He leans forward, hunching his shoulders against the wind. “I felt wholly ill-equipped, and it was very frightening. But years later, during SAS selection, I had to do all this resistance-to-interrogation stuff. By the end of it you’re naked and covered in snot and blood and shivering, sitting there with a blanket round you. And I remember the psychiatrist saying, ‘So, have you ever experienced the emotions you’ve just been through before?’ And I said, ‘Actually, yes. It’s exactly the same terror I felt at school.’ And he said, ‘If I had a pound for every person I’ve heard that from.’ So it had its uses.”

After prep school, Grylls went on to Eton, with its almost 600 years of adventurous alumni, where he became “the kid who could climb the highest flagpole and hang somebody’s underpants up in the middle of the night”.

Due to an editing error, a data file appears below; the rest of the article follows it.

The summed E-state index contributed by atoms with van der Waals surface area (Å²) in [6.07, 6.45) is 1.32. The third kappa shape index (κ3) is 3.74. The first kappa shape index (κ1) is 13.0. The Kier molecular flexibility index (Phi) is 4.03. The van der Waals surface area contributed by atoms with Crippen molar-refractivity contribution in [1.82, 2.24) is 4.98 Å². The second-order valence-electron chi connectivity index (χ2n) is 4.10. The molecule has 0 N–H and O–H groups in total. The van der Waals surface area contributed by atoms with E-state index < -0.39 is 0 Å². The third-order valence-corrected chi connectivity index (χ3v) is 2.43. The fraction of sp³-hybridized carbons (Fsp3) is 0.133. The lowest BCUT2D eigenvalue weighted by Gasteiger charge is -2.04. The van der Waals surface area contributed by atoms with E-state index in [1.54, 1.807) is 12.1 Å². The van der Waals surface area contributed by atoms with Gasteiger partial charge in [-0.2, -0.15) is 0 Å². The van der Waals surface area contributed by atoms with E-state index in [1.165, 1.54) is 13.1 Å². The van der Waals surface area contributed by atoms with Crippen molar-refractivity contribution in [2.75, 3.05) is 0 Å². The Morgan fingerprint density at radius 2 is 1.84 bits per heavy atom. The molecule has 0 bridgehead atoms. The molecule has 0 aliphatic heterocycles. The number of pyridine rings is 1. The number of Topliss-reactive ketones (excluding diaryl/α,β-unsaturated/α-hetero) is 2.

When he finished school, Grylls joined the SAS (Reserve) and attended Birkbeck, University of London, where he graduated with a degree in Hispanic studies. In 1996, however, on a parachute jump in Kenya, his canopy ripped at 500 metres, and Grylls broke his back in three places. In traction, unsure whether he’d walk again, he vowed – as you do – to fulfil a childhood dream to climb Mount Everest. A mere 18 months later, in May 1998, he did exactly that, becoming the youngest Briton at the time to reach the summit.

An eclectic grab bag of achievements followed. In 2000, he led the first team to circumnavigate the UK on a jetski, and rowed naked for 35 kilometres along the Thames in a home-made bathtub to raise funds for a friend who lost his legs in a climbing accident. In 2003, he led another team that crossed the North Atlantic in a rigid inflatable boat, and yet another in 2005 that attempted to paramotor over the world’s highest waterfalls, in Venezuela.